The International Initiative on Exploitative Child Labor (IIECL), also commonly known as the International Initiative to End Child Labor, is a US-based, not-for-profit [US IRS approved 501 (c) (3)] organization, founded in 1998 and incorporated in 1999, that conducts and/or provides education, training, technical assistance, capacity building, research, social accountability auditing, resources, program planning and design, and monitoring and evaluation services to public and private sector, non-governmental organizations, and international research and development institutions that seek to eliminate the worst forms of child labor in the United States and around the world.
Our mission is to eliminate the worst forms of child labor in the U.S. and around the world.
Worst forms of child labor are defined as children being involved in slavery and all forms of slavery, trafficking, prostitution, soldiering, illegal activities and hazardous child labor.
Hazardous child labor is defined as labor that, due to its nature, places the child’s health, safety or morals at risk.
A child is defined as an individual who is under the age of 18.
IIECL strongly advocates that education should be the first priority for all children.
IIECL recognizes a difference between child work and child labor. Older youth who are at a legal working age that is engaged in a safe, age and task appropriate and with limited work hours that is properly supervised and protected, can find certain types of work to be educational and productive for their future.
While we view child labor is unacceptable, IIECL acknowledges that there may be some limited work activities that children can perform that does not place their health, safety, morals or education at risk and that are developmentally appropriate for their age and mental and physical capacity. As a child matures, these work activities can appropriately expand with the increased developmental capacity of the child.
IIECL recommends that all work-related activities should be carefully examined for appropriateness and, while such activities are being performed, the child should be carefully trained on how to do the work safely and under the close supervision of their parent or guardian.
IIECL recommends that a task mapping and job risk/ergonomics analysis of the work activities should be conducted before any child enters into work situations outside of the home or into agricultural work environments where tools, machinery and/or agricultural chemicals are present.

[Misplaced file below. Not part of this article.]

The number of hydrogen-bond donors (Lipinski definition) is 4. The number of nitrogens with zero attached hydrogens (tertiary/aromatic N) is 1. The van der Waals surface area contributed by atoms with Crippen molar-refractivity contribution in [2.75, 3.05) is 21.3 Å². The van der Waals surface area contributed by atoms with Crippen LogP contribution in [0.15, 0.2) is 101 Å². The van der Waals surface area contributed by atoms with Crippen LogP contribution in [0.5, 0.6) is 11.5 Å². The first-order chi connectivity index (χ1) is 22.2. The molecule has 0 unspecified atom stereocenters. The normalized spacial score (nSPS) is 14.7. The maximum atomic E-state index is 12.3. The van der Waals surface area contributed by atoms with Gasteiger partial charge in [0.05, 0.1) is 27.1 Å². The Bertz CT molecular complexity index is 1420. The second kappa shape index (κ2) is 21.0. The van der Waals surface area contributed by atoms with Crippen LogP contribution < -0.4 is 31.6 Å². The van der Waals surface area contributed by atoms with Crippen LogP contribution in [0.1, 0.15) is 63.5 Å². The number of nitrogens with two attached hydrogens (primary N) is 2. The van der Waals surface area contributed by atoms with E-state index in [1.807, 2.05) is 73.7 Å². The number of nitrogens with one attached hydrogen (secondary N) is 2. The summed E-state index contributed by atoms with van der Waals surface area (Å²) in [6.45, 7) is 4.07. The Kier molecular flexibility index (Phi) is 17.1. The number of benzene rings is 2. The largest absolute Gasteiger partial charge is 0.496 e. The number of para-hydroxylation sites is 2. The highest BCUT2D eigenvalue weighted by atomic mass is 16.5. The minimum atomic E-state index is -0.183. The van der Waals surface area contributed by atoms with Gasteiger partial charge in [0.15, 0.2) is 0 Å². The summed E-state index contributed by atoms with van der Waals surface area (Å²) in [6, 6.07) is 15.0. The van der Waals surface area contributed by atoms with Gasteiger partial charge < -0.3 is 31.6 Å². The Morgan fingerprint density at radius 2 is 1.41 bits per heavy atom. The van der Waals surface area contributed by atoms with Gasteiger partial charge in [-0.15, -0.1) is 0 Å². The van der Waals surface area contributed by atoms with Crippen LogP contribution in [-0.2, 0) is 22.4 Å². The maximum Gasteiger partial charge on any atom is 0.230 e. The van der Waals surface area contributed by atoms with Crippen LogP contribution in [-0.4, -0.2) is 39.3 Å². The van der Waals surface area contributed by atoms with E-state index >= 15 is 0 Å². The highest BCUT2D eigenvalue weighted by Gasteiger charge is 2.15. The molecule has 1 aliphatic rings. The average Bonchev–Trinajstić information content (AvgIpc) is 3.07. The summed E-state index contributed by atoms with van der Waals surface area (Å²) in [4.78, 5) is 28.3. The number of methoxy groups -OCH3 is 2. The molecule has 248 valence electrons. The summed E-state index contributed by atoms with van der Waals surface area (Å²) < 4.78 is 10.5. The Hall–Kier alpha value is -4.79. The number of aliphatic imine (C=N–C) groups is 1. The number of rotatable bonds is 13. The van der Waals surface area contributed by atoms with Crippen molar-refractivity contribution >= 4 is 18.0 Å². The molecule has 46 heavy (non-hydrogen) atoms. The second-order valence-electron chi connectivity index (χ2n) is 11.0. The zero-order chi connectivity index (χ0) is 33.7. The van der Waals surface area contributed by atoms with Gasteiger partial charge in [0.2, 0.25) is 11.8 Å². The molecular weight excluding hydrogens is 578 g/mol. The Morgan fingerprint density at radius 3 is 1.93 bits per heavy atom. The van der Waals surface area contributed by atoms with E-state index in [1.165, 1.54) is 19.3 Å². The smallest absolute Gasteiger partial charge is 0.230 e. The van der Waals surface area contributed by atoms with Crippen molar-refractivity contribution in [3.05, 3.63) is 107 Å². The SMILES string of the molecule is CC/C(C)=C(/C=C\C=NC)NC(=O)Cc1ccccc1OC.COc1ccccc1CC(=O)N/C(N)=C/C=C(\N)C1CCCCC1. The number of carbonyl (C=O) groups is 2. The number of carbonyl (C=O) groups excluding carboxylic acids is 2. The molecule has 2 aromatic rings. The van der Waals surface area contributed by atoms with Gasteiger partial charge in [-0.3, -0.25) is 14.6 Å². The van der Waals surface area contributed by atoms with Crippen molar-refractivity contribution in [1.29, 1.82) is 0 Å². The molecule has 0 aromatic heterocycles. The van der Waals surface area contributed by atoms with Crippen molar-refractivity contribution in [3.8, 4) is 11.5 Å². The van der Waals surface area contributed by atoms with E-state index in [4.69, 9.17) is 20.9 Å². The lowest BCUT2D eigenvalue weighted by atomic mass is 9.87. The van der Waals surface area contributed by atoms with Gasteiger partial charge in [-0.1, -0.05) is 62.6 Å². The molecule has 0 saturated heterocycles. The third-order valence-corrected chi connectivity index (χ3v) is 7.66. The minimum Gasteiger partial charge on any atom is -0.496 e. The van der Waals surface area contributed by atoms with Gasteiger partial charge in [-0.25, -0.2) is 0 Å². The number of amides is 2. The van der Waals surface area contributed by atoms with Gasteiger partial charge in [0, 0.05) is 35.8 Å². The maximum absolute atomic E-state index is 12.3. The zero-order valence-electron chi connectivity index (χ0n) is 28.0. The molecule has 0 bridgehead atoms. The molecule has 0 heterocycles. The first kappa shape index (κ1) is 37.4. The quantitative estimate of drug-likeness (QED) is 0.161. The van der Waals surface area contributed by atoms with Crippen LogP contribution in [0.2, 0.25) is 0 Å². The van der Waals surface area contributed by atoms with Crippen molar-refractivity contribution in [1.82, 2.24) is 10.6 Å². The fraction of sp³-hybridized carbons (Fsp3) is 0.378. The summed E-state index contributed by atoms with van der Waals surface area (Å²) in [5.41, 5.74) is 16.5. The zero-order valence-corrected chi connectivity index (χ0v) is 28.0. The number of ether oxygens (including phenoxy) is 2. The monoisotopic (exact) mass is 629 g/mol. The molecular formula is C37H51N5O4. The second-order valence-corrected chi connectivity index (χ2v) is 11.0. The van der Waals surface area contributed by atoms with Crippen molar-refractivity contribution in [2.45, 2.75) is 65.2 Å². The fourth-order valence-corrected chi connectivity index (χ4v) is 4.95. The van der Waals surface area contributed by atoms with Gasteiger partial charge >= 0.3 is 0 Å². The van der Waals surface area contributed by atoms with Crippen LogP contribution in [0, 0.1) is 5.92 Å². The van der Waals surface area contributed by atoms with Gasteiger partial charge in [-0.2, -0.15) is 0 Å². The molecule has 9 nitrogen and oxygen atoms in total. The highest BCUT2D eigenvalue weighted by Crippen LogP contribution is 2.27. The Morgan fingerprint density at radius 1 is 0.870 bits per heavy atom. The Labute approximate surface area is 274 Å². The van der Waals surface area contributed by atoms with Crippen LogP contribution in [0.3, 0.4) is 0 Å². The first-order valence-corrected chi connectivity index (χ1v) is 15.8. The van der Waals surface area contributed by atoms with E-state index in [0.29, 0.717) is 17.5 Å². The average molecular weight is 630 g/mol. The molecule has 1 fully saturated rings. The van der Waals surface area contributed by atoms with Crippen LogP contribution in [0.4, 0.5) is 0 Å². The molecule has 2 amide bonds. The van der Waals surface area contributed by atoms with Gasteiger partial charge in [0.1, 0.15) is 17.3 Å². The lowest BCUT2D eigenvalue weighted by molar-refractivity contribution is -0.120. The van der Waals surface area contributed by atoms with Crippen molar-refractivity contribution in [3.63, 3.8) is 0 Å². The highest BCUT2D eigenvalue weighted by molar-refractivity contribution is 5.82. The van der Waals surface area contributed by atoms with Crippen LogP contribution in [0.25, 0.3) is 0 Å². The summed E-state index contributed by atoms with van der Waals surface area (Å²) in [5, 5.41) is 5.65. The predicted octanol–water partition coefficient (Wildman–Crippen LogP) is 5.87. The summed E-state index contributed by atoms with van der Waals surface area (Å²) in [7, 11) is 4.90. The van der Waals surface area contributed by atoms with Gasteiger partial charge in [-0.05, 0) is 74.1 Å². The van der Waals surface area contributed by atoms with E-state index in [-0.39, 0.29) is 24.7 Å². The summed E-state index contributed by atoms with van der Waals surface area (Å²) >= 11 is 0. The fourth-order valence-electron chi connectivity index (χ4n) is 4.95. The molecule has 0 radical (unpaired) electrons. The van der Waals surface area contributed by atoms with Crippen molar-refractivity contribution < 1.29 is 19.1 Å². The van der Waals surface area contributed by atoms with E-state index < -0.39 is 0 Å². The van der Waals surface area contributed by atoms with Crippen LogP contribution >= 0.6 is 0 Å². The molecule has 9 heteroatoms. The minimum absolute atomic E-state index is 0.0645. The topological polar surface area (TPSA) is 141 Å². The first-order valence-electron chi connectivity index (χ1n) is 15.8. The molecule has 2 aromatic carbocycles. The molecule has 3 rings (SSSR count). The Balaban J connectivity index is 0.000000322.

To promote awareness-raising of the problem of child labor both nationally and internationally;
To study the worst forms of child labor among children working in the following sectors: agriculture; formal industry; informal businesses; trafficking and prostitution; soldiering; domestic servitude; street begging, selling or vendoring; and orphans, other vulnerable children, migrants and refugees.
To develop effective strategies and solutions based on best practices, particularly in areas that promote quality education for children;
To assist with the development and promotion of public awareness and understanding regarding the United Nation’s Convention on the Rights of the Child (CRC) and the International Labor Organization’s conventions influencing child labor (Convention 182 and 138);
To provide information, education, technical assistance, assessment tools, educational materials, and/or policy guidance to public, private and non-governmental entities seeking to ensure that the programming or operations they support do not contribute, directly or indirectly, to initiating or sustaining conditions that force children and/or their families to continue child labor;
To assist private entities with the development, implementation, evaluation and/or improvement of their Social Accountability Standards and conduct auditing of their labor and production practices;
To work in partnership with local community-based, non-governmental organizations or other interested entities as they seek to identify and/or ameliorate exploitative child labor in their communities and nations and provide technical support to help improve their capacity to provide more effective services; and
To provide assistance with the design and/or evaluation of the impact, success, or failings of child labor, youth, vocational or basic education intervention strategies and programs.
Most Recent Audit
The independent firm of F. S. Taylor & Associates, P.C. Certified Public Accountants, recently completed an audit of IIECL for the years ending December 31, 2005-2007. The audit of IIECL showed sound financial management and resulted in no questioned costs or administrative findings. IIECL is currently undertaking a four year audit covering the years of 2008-2011.
International Initiative on Exploitative Child Labor (IIECL)
“End Child Labor”
1016 South Wayne Street, Suite 702
Arlington, Virginia 22204 USA